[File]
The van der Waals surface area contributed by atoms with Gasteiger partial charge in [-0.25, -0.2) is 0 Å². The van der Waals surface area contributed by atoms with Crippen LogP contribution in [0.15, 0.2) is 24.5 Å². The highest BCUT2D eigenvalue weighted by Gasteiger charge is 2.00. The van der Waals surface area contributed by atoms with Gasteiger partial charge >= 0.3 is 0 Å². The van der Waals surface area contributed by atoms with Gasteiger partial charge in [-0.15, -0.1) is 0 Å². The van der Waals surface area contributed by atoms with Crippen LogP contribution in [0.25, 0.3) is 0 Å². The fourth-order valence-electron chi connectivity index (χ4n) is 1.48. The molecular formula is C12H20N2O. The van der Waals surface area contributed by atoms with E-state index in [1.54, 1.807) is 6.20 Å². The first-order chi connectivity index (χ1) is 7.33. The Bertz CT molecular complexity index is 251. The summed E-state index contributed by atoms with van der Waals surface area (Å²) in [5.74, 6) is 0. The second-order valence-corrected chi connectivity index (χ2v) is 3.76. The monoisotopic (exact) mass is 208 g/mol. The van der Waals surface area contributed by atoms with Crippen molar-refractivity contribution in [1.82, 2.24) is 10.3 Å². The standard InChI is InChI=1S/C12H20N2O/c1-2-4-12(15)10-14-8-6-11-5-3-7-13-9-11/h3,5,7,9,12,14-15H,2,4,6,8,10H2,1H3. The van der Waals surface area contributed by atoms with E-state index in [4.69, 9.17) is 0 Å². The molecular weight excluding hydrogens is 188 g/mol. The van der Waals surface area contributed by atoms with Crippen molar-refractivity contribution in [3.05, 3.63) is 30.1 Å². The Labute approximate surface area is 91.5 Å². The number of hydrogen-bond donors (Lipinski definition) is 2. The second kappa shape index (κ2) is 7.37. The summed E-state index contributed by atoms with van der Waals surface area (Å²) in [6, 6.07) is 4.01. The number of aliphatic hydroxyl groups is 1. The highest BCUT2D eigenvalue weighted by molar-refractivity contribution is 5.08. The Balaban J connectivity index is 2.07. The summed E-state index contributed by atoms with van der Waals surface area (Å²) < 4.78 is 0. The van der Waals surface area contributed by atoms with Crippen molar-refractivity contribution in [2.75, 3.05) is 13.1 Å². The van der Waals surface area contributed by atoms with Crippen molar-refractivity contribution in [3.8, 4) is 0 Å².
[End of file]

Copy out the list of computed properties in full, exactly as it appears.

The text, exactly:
The van der Waals surface area contributed by atoms with Gasteiger partial charge in [-0.25, -0.2) is 0 Å². The van der Waals surface area contributed by atoms with Crippen LogP contribution in [0.15, 0.2) is 24.5 Å². The highest BCUT2D eigenvalue weighted by Gasteiger charge is 2.00. The van der Waals surface area contributed by atoms with Gasteiger partial charge >= 0.3 is 0 Å². The van der Waals surface area contributed by atoms with Gasteiger partial charge in [-0.15, -0.1) is 0 Å². The van der Waals surface area contributed by atoms with Crippen LogP contribution in [0.25, 0.3) is 0 Å². The fourth-order valence-electron chi connectivity index (χ4n) is 1.48. The molecular formula is C12H20N2O. The van der Waals surface area contributed by atoms with E-state index in [1.54, 1.807) is 6.20 Å². The first-order chi connectivity index (χ1) is 7.33. The Bertz CT molecular complexity index is 251. The summed E-state index contributed by atoms with van der Waals surface area (Å²) in [5.74, 6) is 0. The second-order valence-corrected chi connectivity index (χ2v) is 3.76. The monoisotopic (exact) mass is 208 g/mol. The van der Waals surface area contributed by atoms with Crippen molar-refractivity contribution in [1.82, 2.24) is 10.3 Å². The standard InChI is InChI=1S/C12H20N2O/c1-2-4-12(15)10-14-8-6-11-5-3-7-13-9-11/h3,5,7,9,12,14-15H,2,4,6,8,10H2,1H3. The van der Waals surface area contributed by atoms with E-state index in [4.69, 9.17) is 0 Å². The molecular weight excluding hydrogens is 188 g/mol. The van der Waals surface area contributed by atoms with Crippen molar-refractivity contribution in [3.05, 3.63) is 30.1 Å². The Labute approximate surface area is 91.5 Å². The number of hydrogen-bond donors (Lipinski definition) is 2. The second kappa shape index (κ2) is 7.37. The summed E-state index contributed by atoms with van der Waals surface area (Å²) in [6, 6.07) is 4.01. The number of aliphatic hydroxyl groups is 1. The highest BCUT2D eigenvalue weighted by molar-refractivity contribution is 5.08. The Balaban J connectivity index is 2.07. The summed E-state index contributed by atoms with van der Waals surface area (Å²) < 4.78 is 0. The van der Waals surface area contributed by atoms with Crippen molar-refractivity contribution in [2.75, 3.05) is 13.1 Å². The van der Waals surface area contributed by atoms with Crippen molar-refractivity contribution in [3.8, 4) is 0 Å².